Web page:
- Network, network, network. 80% or more of what you need is probably in the hands or minds of your associates in your own firm. The next 10% may be found in your own network. You DO have a network, don’t you? Nurture it.
- Have confidence in your own analysis and develop confidence in your judgments based on that analysis. If you do not have confidence, who else will? If you have confidence, others will see that and respond positively.
- Do not be afraid of being wrong in your analyses. Everyone is wrong sometimes. If you are wrong, acknowledge it, figure out why, and move on. That is called growth and maturity.
- Don’t be afraid of being right. If you are, why are you still working there?
- They are not you, and never will be. Avoid mirror imaging your targets at any cost. That is one of the greatest traps in intelligence analysis.
- Don’t keep your findings to yourself. CI is more valuable when it reaches – and helps – more people.
- If everyone agrees with your findings, then there could be something wrong. Have all of you looked at the situation with the same institutional blinders? Perhaps.
- Don’t take your CI work too seriously, or let your CI work take you over. Yes, it is useful, and even interesting, but you also have a life. Enjoy that. Unlike our friends in government, your work will not prevent (or hasten) the end of times.
 Frank Watanabe, How To succeed in the DI: Fifteen Axioms for Intelligence Analysts, first posted May 8, 2007. https://www.cia.gov/library/center-for-the-study-of-intelligence/csi-publications/csi-studies/studies/97unclass/axioms.html.
September 8, 2018
I am reading an excellent book about intelligence assessment which highlights one of the major problems that all intelligence, including CI, has. That problem is the fact that it is created by human beings and then provided to other human beings for their use.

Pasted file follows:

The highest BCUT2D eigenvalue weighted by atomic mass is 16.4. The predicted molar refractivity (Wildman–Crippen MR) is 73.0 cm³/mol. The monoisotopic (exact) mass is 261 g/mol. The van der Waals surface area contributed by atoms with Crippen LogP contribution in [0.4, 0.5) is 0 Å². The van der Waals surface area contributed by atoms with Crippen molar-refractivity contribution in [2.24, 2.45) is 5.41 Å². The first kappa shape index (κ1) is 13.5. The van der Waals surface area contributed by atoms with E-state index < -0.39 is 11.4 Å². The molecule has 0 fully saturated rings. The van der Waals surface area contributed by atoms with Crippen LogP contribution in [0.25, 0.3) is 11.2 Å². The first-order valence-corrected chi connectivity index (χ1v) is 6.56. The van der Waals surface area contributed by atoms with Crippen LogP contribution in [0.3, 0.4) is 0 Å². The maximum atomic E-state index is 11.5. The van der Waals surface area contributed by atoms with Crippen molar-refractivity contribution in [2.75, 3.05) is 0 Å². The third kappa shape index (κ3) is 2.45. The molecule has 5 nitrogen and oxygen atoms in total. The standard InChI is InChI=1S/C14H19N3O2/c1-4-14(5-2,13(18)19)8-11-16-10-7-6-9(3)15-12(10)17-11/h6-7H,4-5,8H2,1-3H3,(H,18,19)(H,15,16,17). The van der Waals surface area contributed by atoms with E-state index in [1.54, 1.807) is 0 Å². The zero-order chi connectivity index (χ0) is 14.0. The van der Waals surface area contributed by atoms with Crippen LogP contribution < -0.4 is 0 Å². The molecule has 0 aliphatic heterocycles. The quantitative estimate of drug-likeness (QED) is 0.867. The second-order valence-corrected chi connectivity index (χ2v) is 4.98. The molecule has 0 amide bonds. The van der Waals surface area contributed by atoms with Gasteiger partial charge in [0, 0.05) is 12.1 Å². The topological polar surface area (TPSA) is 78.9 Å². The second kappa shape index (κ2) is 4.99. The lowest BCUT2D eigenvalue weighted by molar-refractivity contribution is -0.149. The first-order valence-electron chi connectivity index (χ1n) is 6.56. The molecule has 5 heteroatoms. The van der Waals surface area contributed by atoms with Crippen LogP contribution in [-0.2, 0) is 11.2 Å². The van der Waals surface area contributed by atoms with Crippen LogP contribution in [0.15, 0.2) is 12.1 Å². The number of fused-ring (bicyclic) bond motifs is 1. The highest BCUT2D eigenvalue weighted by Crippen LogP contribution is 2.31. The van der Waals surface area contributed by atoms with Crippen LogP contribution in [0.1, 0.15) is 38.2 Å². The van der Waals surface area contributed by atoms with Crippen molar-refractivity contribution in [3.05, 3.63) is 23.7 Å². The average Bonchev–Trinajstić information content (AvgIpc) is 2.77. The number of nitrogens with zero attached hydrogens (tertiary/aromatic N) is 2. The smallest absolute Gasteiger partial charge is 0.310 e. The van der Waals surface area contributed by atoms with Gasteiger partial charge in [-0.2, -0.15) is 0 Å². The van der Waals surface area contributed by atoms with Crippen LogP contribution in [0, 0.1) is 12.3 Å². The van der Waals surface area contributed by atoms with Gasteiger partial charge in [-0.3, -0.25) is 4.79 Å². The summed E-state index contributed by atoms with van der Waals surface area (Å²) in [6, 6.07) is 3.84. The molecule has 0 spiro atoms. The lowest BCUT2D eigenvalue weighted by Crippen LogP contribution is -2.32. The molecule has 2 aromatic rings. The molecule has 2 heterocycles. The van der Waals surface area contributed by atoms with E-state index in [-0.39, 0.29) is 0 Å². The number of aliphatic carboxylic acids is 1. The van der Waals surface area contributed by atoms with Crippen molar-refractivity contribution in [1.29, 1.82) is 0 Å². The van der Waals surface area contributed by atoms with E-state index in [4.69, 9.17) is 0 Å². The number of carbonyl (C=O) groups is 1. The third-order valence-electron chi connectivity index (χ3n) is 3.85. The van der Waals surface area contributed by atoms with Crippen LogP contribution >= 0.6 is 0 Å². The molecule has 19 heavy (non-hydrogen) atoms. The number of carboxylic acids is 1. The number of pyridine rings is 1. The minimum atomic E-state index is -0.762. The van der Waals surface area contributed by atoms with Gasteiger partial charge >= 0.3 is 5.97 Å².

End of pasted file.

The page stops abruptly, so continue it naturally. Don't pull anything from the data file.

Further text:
For example, the CI analyst must strive to provide intelligence, not just data. Why? Because “[i]nformation by itself is useless; it acquires value only through arrangement and interpretation.” OK, that makes sense.
Well it is a human being that provides that arrangement and interpretation. But “interpretation is conditioned in many instances by the prejudices and attitudes of the analyst.”  So, the first problem in producing actionable CI is getting past the analyst’s, that is your, prejudices. If you are offended by the word prejudice, maybe you might prefer, blinders, blind spots, preconceptions, world view, etc. Anyway, you get the point.
Now, once you, as an analyst, have developed what you think is actionable CI, you have to get it to someone who will take that action. Often, we worry about the fundamental disconnect in CI, that is, the fact that the customer to whom the CI is provided does not have to act on it. But there is another, deeper, problem. of which that disconnect is only a small part.
The customer, or end-user, faces a similar problem as the analyst does. Consider this:
“Intelligence appraisal…involves not only the collection and analysis of information but also the processes which put findings at the disposal of policy-makers…. The capacity of human beings to deal with situations of vast complexity is very limited. The human mind needs a highly simplified ‘map’ of a situation if it is going to be capable of taking any action or making a decision. The Maps are highly subjective, generally being based on and springing from deeply held values.”
In other words, your intelligence customer has his or her own prejudices (having “maps” sounds a lot nicer) which can prevent them from acting correctly, or even at all, on even the best, and least biased, intelligence.
And the situation can be worse for the DIYer. Why? Because the DIYer does not have the opportunity of running up against another’s prejudices, which might challenge the DIYer’s own.
Just being human can be a major problem in producing and using CI, can’t it?
 Ernest R. May (ed.), Knowing One’s Enemies: Intelligence Assessment before the Two World Wars, Princeton University Press, 1984.
 William C. Fuller, Jr., “The Russian Empire”, in Knowing One’s Enemies, p. 168.
 William C. Fuller, Jr., “The Russian Empire”, in Knowing One’s Enemies, p. 168.
 Quoting Robert R. Bowie, “Introduction”, in Knowing One’s Enemies, p. 4.